Facing down your fears can take on infinite manifestations. The literal examples we create for ourselves are our obvious practice grounds, be they hanging off a cliff rock climbing or stepping out on the dance floor to try your first tango moves. The not so literal fears are sometimes so obscure, so buried under a pile of excuses, that we don’t even realize they are action driving fears.
Not only do we not know that we have these hidden fears, we know even less about what their underlying cause is or how to overcome them.
At closer to 40 than 30, I have been unemployed for the greater part of the past year since being laid off. I have applied for about 60 jobs now, and each time a rejection, or even worse- nothing- comes back, a little bit of fear creeps into the pit of my stomach. Will I ever land a job? Am I worth anything here? It’s easy to start sinking with each fear building on the next.
A while back, I said I wanted to become proficient at three new sports (skiing, kayaking and kite surfing). While at first glance, this may seem like the indulgent life of a trustfund kid. I assure you, I am neither.
This idea just fell together as I found myself with old and new friends to help me learn, loan me gear and get me out. What I didn’t realize is that I really needed to pull myself out and create something to look forward to. I couldn’t spend every waking hour at the computer, job searching and posting applications. We all need a battery recharge, whether it’s reading a book or careening down a mountain.
This past weekend I realized I was also unintentionally using my sporting goal as a way to inspire my continued career search, by learning new things, keeping my mind and body fit and building confidence in a way that is familiar and fun for me.
Every year the UC Santa Cruz Recreation Department takes a trip with staff, leaders, volunteers and friends to float a river. It has been 14 years since I worked for the Rec, and three or four since my last staff raft. This last weekend presented the perfect opportunity to get back out with this wonderful group of old and new friends to try out some new kayaking skills on a relatively benign stretch of the Kings River in the Sierra foothills. I think we hit a record with 68 people, all of them wonderful, supportive and ready for fun on and off the river. Amazingly, we were the only people on the river the entire weekend!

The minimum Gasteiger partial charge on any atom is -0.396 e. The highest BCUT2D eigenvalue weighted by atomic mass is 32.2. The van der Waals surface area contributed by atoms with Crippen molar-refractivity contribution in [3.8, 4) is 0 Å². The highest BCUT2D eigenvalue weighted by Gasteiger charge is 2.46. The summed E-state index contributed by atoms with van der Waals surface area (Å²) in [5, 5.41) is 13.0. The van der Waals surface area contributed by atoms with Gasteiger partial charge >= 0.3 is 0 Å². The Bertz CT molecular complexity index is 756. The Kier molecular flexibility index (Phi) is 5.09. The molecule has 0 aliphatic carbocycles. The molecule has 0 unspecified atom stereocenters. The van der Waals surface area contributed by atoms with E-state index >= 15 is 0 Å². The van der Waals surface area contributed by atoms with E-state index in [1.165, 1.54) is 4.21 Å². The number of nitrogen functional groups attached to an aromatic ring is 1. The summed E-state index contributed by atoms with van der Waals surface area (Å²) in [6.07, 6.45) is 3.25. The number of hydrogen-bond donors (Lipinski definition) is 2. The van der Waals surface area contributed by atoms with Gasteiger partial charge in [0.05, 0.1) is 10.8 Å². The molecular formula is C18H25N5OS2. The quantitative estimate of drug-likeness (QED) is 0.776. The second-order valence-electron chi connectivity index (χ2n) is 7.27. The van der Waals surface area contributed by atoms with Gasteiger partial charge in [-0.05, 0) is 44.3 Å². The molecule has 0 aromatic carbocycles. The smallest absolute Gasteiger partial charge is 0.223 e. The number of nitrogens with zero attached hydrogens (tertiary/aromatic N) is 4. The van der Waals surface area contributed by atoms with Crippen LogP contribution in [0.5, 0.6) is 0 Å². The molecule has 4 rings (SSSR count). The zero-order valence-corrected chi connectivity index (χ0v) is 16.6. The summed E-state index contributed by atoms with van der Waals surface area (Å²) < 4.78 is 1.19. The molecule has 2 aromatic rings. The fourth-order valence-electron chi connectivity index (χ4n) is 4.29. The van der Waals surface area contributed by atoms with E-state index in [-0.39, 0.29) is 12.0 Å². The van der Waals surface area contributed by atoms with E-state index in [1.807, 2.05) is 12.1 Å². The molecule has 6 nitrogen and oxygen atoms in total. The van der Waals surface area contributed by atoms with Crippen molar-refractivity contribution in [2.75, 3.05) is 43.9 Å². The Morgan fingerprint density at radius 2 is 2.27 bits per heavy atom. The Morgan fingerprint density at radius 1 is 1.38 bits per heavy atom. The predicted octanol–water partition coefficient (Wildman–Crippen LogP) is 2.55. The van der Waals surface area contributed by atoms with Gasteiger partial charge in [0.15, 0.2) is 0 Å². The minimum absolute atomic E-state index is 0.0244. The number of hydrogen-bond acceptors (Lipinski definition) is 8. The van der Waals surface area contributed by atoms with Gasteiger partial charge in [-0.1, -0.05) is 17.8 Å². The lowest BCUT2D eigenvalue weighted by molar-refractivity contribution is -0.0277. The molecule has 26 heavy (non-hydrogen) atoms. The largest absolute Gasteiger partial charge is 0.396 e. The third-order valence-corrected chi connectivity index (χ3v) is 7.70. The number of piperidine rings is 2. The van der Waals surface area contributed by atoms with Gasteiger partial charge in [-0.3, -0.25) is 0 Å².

I had successfully rolled a kayak a number of times in the pool. But pools are flat, calm and warm. Even though I knew the river was a grade I could handle I was still nervous about flipping and not being able to right myself in the swift moving water, also known as the combat roll.
By the second day, I had practiced a few rolls and was feeling more confident. At lunch a group gathered around a play wave to “surf” it by lodging their kayaks into a breaking part of the stationary wave. I couldn’t even work up the courage to get into it after watching everyone else play in it and get tossed out- some just falling off the top of their inflatable kayaks, others having to “wet exit” by pulling the sealed skirt off the rim of the hardshell kayak they were inside of to swim out.
My buddy and river running mentor, Timon, chided me to get in it. He offered all kinds of advice for what to do in various situations, how to get in it, stay in it and what to do when it flips you upside down. With everyone, but Timon and a couple friends gone on to make lunch I took a few false starts and finally made it in the wave.
And I surfed it, sideways, before getting flipped over. But I rolled up! And got flipped again. And I rolled up again! And flipped again. Then I spent some time surfing the wave upside down, head underwater, before putting Timon’s advice to work and reaching my paddle out to catch the current near the bottom to carry me out. A couple of tries and I was upright again and floating downstream from the wave.
There was nothing frightening about being upside down in the kayak or rolling, but making the move that initially got me in the wave was terrifying.
I have terrified myself by thinking I’m not good enough to succeed in a new job, possibly to the point of vexing my chances of landing one. The more rejections I get the less I feel I have to offer. But where I want my mind to be is that place it was in fresh out of college. I was unafraid to pursue athletic or academic challenges, and they seemed to go hand in hand.
Hearing Timon cheer for me when I righted myself was like a reset button. Suddenly, things were possible again. It’s amazing how accomplishing just one small thing can renew your willingness to take on other challenges. Maybe that’s what got me into athletics in the first place. I found something I could do, and it made me want to try things I wasn’t so sure about.
A creeping bit of fear can cause an avalanche of paralysis. Hanging out here on the flapping edge of an uncertain career future gives me plenty of opportunity to face off with that fear. I’m not always smiling about it, but I’m still here, searching for my next move.
In fact, I better move on and finish packing; a friend has offered me a free pass to ski the next couple days, and not only is that one of the sports on my list to master, it might just point me in a direction I never thought I could go!